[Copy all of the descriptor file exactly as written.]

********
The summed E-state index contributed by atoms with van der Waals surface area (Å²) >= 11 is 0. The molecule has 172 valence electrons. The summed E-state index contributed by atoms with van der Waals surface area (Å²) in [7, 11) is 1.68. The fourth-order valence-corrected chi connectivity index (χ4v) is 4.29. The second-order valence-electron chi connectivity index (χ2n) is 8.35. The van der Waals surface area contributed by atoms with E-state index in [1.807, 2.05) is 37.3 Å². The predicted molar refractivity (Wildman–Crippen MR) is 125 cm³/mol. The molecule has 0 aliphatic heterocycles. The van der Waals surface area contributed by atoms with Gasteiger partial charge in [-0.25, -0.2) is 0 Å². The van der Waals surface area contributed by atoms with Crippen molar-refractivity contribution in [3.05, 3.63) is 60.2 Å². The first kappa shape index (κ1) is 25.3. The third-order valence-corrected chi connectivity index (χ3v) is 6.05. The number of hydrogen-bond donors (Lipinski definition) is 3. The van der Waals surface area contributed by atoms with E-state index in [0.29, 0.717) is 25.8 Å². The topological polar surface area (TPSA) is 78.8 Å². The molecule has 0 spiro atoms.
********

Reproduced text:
The summed E-state index contributed by atoms with van der Waals surface area (Å²) >= 11 is 0. The molecule has 172 valence electrons. The summed E-state index contributed by atoms with van der Waals surface area (Å²) in [7, 11) is 1.68. The fourth-order valence-corrected chi connectivity index (χ4v) is 4.29. The second-order valence-electron chi connectivity index (χ2n) is 8.35. The van der Waals surface area contributed by atoms with E-state index in [1.807, 2.05) is 37.3 Å². The predicted molar refractivity (Wildman–Crippen MR) is 125 cm³/mol. The molecule has 0 aliphatic heterocycles. The van der Waals surface area contributed by atoms with Gasteiger partial charge in [-0.25, -0.2) is 0 Å². The van der Waals surface area contributed by atoms with Crippen molar-refractivity contribution in [3.05, 3.63) is 60.2 Å². The first kappa shape index (κ1) is 25.3. The third-order valence-corrected chi connectivity index (χ3v) is 6.05. The number of hydrogen-bond donors (Lipinski definition) is 3. The van der Waals surface area contributed by atoms with E-state index in [0.29, 0.717) is 25.8 Å². The topological polar surface area (TPSA) is 78.8 Å². The molecule has 0 spiro atoms.